Over the weekend, we presented the latest note from Gluskin Sheff's David Rosenberg which analyzed the May payroll report and had a decidedly pessimistic undertone, one which according to Henry Blodget suggested that "David Rosenberg thinks we're headed for a recession." While Rosenberg was quick to talk back this take (especially in light of the dramatic ramp in stocks in the two days since Friday) on CNBC yesterday, the truth is that his assessment of the US economy was substantially gloomier from what he told the WSJ in February when he said that he puts “odds of a U.S. recession in the next year as close to zero as anything could be close to zero.” As a reminder, this is what he said late on Friday:
I don’t want to alarm anyone but the facts are the facts, and the facts here is simply that this is precisely the sort of rundown we saw in November 1969, May 1974, December 1979, October 1989, November 2000 and May 2007. Each one of these periods presaged a recession just a few months later — the average being five months.
The truth is that Rosenberg's shift back to "less than bullish" did not take place overnight, and was documented in 106 slides at the Mauldin Strategic Investment Conference, in a presentation titled "What Went Wrong", and starts with an amusingly retrospective slide that take aims at the economic bulls (we wonder if that includes the author).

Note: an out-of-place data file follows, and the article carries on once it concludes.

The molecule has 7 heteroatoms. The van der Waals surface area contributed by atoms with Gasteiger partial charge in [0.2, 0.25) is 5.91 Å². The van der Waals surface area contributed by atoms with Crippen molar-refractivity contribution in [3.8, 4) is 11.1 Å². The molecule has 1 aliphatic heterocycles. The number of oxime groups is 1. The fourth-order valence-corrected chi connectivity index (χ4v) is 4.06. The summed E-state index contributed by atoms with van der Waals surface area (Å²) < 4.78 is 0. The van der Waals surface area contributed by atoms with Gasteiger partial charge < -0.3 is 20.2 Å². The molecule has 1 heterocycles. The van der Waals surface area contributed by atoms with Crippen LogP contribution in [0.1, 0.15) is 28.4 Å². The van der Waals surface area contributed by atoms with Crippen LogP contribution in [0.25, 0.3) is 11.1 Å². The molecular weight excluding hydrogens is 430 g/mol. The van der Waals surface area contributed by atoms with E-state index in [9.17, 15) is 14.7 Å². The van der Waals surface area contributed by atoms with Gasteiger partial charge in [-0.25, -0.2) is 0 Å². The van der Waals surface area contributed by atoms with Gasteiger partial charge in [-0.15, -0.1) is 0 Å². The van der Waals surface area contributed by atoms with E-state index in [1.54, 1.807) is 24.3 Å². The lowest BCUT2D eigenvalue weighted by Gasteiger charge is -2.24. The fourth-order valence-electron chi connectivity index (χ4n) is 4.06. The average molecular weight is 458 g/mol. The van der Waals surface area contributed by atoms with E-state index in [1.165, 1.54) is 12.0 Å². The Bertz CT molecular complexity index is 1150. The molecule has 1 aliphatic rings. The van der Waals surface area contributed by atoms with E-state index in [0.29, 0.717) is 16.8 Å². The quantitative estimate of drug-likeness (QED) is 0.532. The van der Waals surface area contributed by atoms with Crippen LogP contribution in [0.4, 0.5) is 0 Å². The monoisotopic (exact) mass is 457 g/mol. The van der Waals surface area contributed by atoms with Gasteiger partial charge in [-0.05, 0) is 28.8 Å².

Alas, none of the predicted economic recovery took place (and stocks are still trading where they were a year ago), and instead the world is now on central banker life support with unprecedented financial repression pushing yields on over $10 trillion in global bonds below 0%, just to herd everyone who needs to generate a return into ever riskier assets.
Below is Rosenberg's full - and very thorough and impressive - explanation in some 106 slides, of why the consensus was so wrong (pdf link).